Trying to fix power supply on Soundcraft GB 8 40 channel mixing board

Now that I am back at my computer, you will connect the oscilloscope's probe ground to live gnd. Then you can measure the output of the chip as well as ALL the pins on the TIP122 (TR4). Measure the three pins of the FET as well, G, D, and S (TR2).
NO, NO, NO!

Do not connect the probe ground to live ground! There is high voltage at that point. Please refer to my post #70 about how to set the scope. You can connect the probe grounds to the chassis but not to the circuit. In differential mode the channel 2 probe tip is the reference and channel 1 probe tip is for measurement.
 

Thread Starter

nbtone

Joined Oct 14, 2016
65
I wasn’t going to test it in differential mode. I was going to use only one probe. That’s how I understand is the correct way to test it with a battery powered oscilloscope. If the power supply works after I change the capacitor I might not need to test with an oscilloscope at all?
 
That is not how it works with any oscope, battery or otherwise. Single channel operation in this circumstance is NOT safe, despite what others on this forum will tell you. I have decades of experience in electronics, both as a technician and in engineering. One of my positions was as a Research and Development Engineer designing line connected high voltage power supplies. I would never do what you are attempting without an isolation transformer. Even then I would exercise extreme caution. Anyone who tells you that it is OK to use single channel is a fool! Don't listen to them.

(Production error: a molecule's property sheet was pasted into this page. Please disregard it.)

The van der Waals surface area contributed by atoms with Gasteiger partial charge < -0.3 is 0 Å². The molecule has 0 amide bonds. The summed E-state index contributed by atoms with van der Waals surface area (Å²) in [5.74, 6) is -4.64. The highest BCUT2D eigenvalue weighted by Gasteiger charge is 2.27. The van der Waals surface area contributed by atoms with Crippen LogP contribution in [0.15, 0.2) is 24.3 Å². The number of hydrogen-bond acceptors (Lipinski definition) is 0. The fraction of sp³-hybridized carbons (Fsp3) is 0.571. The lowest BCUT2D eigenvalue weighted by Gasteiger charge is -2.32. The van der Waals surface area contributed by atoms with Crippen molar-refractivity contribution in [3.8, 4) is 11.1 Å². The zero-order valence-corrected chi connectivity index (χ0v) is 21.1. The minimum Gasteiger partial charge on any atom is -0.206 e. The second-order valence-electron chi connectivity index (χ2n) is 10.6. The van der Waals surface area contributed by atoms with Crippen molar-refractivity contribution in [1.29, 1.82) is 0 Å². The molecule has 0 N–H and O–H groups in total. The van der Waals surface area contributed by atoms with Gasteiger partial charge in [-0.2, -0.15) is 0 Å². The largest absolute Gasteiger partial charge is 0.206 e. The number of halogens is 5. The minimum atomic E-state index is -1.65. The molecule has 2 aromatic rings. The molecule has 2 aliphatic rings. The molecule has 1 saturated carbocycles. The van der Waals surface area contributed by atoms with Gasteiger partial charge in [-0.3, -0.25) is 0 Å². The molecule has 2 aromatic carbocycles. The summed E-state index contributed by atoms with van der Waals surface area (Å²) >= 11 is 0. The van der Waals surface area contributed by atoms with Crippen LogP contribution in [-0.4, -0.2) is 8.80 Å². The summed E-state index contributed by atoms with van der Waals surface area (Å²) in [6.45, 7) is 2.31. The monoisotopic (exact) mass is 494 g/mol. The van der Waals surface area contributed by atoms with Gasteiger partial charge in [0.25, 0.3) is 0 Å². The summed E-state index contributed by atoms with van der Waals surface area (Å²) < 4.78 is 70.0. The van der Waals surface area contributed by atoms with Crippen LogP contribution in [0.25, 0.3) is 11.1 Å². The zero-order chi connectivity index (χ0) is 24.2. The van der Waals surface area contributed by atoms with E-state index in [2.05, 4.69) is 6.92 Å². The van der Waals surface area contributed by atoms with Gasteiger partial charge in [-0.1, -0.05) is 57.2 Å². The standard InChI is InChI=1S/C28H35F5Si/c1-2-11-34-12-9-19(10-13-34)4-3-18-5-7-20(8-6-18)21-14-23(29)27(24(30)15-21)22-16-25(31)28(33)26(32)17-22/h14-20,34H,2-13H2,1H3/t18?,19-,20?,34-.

Thread Starter

nbtone

Joined Oct 14, 2016
65
I’ve been away for a while, and now I’m getting back to this project. I bought an esr meter to check capacitors with. I found several that were out of spec, and I replaced all but one. I ordered a new 330uf 25 v nichicon audio capacitor, and the esr on the new one is too high. I sent for another of a different variety, and it’s too high, too. I’m not sure what to think of this.
 

Thread Starter

nbtone

Joined Oct 14, 2016
65
This is really remarkable! I got new capacitors to replace all the ones that the esr meter said were bad, and now my power supply works! Never had to use the oscilloscope. Now I’ll go through the rest of the sound board the same way. Thanks for all the advise, but in the end I got by with just dumb luck, once again.
 

dendad

Joined Feb 20, 2016
3,924
Good job!
The caps are the number one suspect in switch mode supplies. Even with popped FETs and things, often the root cause is the caps. The FETs are just a symptom.
Tossed out monitors and TVs can often be fixed that way too.
 

Marcellus

Joined Jul 13, 2021
1
Hi all,

Just wanted to let you all know that I have fixed this same Soundcraft power supply with an intermittent power-up fault. The main culprit was indeed C34, the 560uF 400V mains filter capacitor! (which had reduced / leaked to just 470uF over the years). It's interesting because all of the research that I've read in relation to SMPS repair seldom mentions the large mains filter capacitor(s), and, on the rare occasion that it is mentioned, it usually just says that this large cap is unlikely to be the culprit, and that you can rule it out - clearly not in the case of this Soundcraft SMPS!